It was on this day that I learned an important lesson: Never leave your partner. We were still a few miles outside Platoro, when evening began to creep up on us. We realized that the Platoro Inn might be closed when we get there. The stories of incredible range fed burgers, and a warm bed were pulling me like a mule to a carrot (we were also above 10,000′, had little food, and temps would dip into the 20s). I suggested to H that I go ahead and book a room and order food. She reluctantly agreed, and I was off, hammering out of the saddle (as much as you can on a loaded, 70 pound bicycle) in search of bed and burgers as darkness fell. I left a flashlight on the road at the intersection. I arrived at the Platoro Inn, made sure they were open and headed back out to get H. H was just a couple of minutes behind, but had been riding by herself on unknown roads in the dark for some time. Everything worked out fine, but leaving H was a mistake I still think about today. Any number of things could have happened.
H has this to add:
“All I could think about riding alone was: “Was that a bear? What was that noise, a bear?!?!?! Am I going the right way? Did I miss a turn? Is that a bear?!?!?” All I can say is that the burgers and the Cowboy Room was worth it, as I saw no bears.”
I hadn’t mentioned that we were in bear country. We saw many large bear tracks on the road. They were probably just black bears, but we didn’t have much experience with them.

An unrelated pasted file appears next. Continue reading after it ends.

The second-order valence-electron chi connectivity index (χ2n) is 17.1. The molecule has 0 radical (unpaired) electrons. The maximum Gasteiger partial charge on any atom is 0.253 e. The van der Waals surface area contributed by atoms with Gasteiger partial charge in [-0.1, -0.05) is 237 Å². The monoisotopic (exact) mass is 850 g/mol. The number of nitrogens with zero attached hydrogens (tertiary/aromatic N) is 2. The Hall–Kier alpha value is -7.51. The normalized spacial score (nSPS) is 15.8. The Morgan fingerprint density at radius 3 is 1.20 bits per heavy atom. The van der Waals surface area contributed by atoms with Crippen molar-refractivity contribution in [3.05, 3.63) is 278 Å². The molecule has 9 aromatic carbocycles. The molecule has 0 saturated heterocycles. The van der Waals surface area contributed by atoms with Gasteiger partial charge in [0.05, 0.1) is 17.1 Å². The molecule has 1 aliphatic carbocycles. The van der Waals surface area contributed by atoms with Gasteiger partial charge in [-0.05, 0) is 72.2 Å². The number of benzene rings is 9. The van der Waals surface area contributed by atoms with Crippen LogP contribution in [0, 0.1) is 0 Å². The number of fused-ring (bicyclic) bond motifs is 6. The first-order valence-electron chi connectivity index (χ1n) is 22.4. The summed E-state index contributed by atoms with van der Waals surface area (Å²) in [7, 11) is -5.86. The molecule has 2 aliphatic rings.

Unless there is an emergency, never leave your partner during unfamiliar backcountry or back roads travel. Just missing a turn can be disastrous, or at the very least cause unnecessary stress. We’ve applied this lesson consistently for many years now. We always regroup at intersections, and usually keep each other in sight or earshot in unknown terrain.
Incidentally, the burgers in Platoro were great and we got a great room and hot shower in the “Cowboy Room.” The next morning we had a leisurely breakfast, worked on the bikes, and started the day with a 23-mile dirt descent into Antonito, Colorado (we started around 10,000′ elevation). What a day! Stunning terrain, flowing water, aspens, meadows choked with wildflowers, unbelievable rock formations, and snow-covered peaks. Colorado at it’s finest. It was so incredible that we took 5 hours to go 35 miles, mostly downhill (many stops and WOW! moments). We stayed in the hostel in Antonito Colorado and got a private little cabin for $8/night each including breakfast. Hostels are still a great way to travel.
The next day, we had a great breakfast of pancakes with diced apples and granola in them. Once again, we took the road less traveled and chose to take dirt Forest Service Roads into New Mexico only to be cut off by a thunderstorm and pelted by rain and gravel-sized hail for hours as thunder and lightning boomed all around us. We set up camp early and listened to the little one speaker AM/FM radio in the tent. Unfortunately, there was no water nearby and I had to ride back three miles and filter water from a cattle pond- by far the worst quality water I’ve ever had to choose. Needless to say, we boiled everything.